Because neutropenia involves susceptibility to severe infection, appropriate management of neutropenia is required during cancer chemotherapy. Assessing individual patients’ background to identify those at high risk is an important step. A systematic review of the literature was performed to overview recent findings about neutropenia risk factors. Type of cancer, treatment regimen, patient age, gender, performance status, comorbidities, laboratory abnormalities, prior therapies and some genetic polymorphisms were reported as risk factors for neutropenic complications. We have reported novel findings on the risk factor of severe neutropenia by using a pharmacoepidemiologic approach. One of them clarifies the increased risk by drug-drug interaction between vinorelbine and clarithromycin. Patients who were administered clarithromycin during chemotherapy with vinorelbine were at 4.52-times higher risk for severe neutropenia compared with patients who were administered vinorelbine alone. Another study reveals ethnic diversity in docetaxel toxicity between Asian and non-Asian clinical studies using integrated analysis of published articles. Clinical trials conducted in Asia had 19.0 times higher risk on severe neutropenia compared with non-Asian trials. Pharmacists and clinicians should mention such ethnic diversity. Like our studies, a pharmacoepidemiologic approach is useful for the clinical pharmacists’ study that aims to identify risk factors on pharmacotherapy.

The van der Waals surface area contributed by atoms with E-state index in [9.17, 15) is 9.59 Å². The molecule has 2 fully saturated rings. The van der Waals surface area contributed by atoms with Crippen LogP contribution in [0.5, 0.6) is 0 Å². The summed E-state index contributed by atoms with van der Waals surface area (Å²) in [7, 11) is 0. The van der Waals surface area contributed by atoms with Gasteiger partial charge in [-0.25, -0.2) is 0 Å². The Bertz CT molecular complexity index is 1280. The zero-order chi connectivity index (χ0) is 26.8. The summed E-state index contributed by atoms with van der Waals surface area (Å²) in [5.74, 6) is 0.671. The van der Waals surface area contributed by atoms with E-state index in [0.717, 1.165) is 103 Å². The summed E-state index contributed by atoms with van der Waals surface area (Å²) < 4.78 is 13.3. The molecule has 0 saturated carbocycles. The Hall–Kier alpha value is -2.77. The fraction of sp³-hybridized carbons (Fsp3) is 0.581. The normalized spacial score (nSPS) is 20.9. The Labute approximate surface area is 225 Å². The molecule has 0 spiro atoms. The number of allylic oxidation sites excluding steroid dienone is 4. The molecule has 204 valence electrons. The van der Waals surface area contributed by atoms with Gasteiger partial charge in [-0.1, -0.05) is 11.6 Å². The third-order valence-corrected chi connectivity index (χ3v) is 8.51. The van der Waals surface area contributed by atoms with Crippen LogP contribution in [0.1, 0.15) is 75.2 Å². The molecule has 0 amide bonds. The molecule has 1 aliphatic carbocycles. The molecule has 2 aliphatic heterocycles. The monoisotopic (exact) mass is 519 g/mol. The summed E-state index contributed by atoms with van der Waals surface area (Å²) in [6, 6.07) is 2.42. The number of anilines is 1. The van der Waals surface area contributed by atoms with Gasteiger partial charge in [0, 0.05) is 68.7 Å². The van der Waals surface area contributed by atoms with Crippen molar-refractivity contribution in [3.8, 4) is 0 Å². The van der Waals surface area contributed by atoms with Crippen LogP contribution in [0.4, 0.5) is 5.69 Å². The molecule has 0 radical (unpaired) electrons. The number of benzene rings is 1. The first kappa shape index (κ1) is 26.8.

Pharmacists need to check prescriptions of parenteral lipid emulsions from various aspects due to the many difficulties that occur when administering them. Thus, we performed a questionnaire survey on the usage of and current involvement of pharmacists in administering parenteral lipid emulsions. Pharmaceutical departments of 381 institutions in Osaka Prefecture participated in this survey between June 1 and July 31, 2012. The questionnaire contained items including the characteristics of the hospital, usage of parenteral lipid emulsions, and current prescription-checking by pharmacists. A hundred and twelve institutions (29.4%) responded to the survey; parenteral lipid emulsions were used in 96 institutions. Some institutions appropriately used them but others did not. Additionally, in some institutions, pharmacists did not check the prescriptions for detailed items, such as the dosing rate and administration route. Furthermore, we observed a trend toward more items indicating the inappropriate use of these emulsions and less involvement of pharmacists in institutions without compared to with a nutrition support team (NST). These current situations were considered to largely relate to the number of pharmacists and whether NST therapists (pharmacists) are available. In the future, pharmacists should significantly contribute to nutritional and risk management in in-hospital team medicine.